The Directors Guild of America, after swift negotiations, reached a new contract with the major Hollywood studios Thursday, a move that ups the ante for striking writers to craft their own accord.
The three-year agreement advances how much directors earn when their work is distributed over the Internet, a keystone in the 11-week-old writers strike that has virtually shut down prime-time TV production and upended Hollywood’s most sacred institution: the awards season.
Whether the terms won by directors will be acceptable to writers is not immediately clear.
However, if the Writers Guild of America spurns the DGA deal, tensions that have been brewing could divide and weaken the union.
“If the WGA rejects the basic concepts of a DGA deal, there’s going to be a great deal of dissatisfaction among the membership,” said Dick Wolf, creator and executive producer of the “Law & Order” TV shows. “The bottom line here is: This town should be back to work in three weeks.”
Though writers and directors want the same thing -- compensation for the digital distribution of their work online, on cellphones and on other new-media devices -- they took different approaches. Unlike the writers, directors were less confrontational in their dealings with studios.
The negotiations between the directors and the Alliance of Motion Picture and Television Producers, which represents the major studios, were preceded by weeks of informal talks between the parties. DGA studies also buttressed the studios’ position that the future of the entertainment business on the Internet is less certain and developing more slowly than writers contend.
As a result, the directors were able to forge a compact with the big Hollywood studios in relatively short and peaceful order. Among the provisions secured by directors is a doubling of the current residual rate paid for downloads of TV shows and movies and the setting of a residual rate for advertising-supported streaming.
Gil Cates, who chaired the DGA’s negotiating committee, said the contract achieved two key goals for the union: jurisdiction over new digital production and fair pay for work shown on the Internet.
“This is a very strong contract which has obvious value in it,” Cates said. “I hope it helps the writers.”
Signaling that the directors agree with the studios that digital distribution of entertainment is still in an early stage, the contract includes a sunset provision that allows them to revisit new-media residual formulas when the three-year deal expires in 2011. By then, both sides believe, they will have a clearer picture on the economics of delivering movies and TV shows over the Internet.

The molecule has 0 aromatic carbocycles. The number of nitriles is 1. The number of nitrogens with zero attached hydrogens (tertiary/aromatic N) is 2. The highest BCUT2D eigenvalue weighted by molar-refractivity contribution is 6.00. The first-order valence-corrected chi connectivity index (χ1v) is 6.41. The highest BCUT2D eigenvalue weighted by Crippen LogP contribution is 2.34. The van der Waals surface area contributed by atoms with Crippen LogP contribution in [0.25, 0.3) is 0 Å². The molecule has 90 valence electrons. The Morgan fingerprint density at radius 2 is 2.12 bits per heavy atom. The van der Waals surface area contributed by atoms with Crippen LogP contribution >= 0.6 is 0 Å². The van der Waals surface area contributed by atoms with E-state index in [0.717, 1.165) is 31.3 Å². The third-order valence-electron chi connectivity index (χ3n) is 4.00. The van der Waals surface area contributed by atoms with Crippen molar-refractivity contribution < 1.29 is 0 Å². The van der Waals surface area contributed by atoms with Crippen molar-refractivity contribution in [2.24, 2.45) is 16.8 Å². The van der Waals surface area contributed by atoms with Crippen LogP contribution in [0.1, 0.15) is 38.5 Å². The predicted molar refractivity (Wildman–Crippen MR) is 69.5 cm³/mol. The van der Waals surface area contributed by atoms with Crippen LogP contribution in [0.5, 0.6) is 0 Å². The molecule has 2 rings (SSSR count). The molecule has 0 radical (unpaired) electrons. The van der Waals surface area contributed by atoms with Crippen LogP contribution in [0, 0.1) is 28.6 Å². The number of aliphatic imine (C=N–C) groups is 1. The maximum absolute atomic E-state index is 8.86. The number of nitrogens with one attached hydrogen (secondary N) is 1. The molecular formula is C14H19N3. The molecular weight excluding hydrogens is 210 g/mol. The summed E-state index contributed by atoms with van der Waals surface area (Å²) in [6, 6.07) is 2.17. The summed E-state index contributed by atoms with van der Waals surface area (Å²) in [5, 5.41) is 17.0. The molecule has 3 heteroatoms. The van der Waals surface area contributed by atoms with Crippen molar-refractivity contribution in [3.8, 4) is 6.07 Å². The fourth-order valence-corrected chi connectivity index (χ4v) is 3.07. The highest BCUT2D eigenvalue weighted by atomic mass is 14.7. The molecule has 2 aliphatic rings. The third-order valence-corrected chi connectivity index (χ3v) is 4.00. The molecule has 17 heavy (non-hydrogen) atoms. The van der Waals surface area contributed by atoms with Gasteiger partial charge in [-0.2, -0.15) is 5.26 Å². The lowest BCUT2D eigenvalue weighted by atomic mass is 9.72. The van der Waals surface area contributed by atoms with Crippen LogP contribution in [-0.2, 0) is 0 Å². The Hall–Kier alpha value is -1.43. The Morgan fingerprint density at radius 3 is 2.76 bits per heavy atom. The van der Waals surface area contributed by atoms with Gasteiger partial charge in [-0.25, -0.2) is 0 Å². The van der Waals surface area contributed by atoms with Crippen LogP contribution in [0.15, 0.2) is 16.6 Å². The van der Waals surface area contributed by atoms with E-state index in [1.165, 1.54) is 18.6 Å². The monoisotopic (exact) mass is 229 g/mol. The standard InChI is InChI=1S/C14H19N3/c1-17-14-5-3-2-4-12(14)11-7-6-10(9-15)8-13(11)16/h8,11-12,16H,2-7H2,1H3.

Concurrent with Thursday’s announcement, the major studios, which broke off negotiations with writers in early December, invited the WGA to resume talks.
“We hope this agreement with the DGA will signal the beginning of the end of this extremely difficult period for our industry,” eight chief executives said in a statement.
Gov. Arnold Schwarzenegger, visiting The Times on Thursday, said the agreement between the directors and studios could “very well be a motivational vehicle for people to come together.”
Some in Hollywood have questioned why Schwarzenegger, who for years was one of the movie industry’s biggest action stars, has not done more to help mediate a settlement between the writers and studios.
“They know I am very interested and available all the time,” the governor said. “But people have to be ready to make an agreement.”
It’s unknown, however, whether writers will find the DGA terms sufficiently palatable to frame their own agreement. What’s more, leaders of the WGA and the Screen Actors Guild, whose contract expires June 30, have stressed that they won’t be tied to terms set by directors.
Distrust between writers and directors goes back a long way. Many writers blame directors for negotiating a much-maligned formula for home video residuals more than two decades ago that became the standard for all talent unions.
However, WGA leaders could face a backlash if they summarily reject the directors deal. In recent meetings with members of the guild’s board and negotiation committee, some TV and screenwriters have been urging leaders to seriously consider the DGA deal as a framework to revive their own contract talks.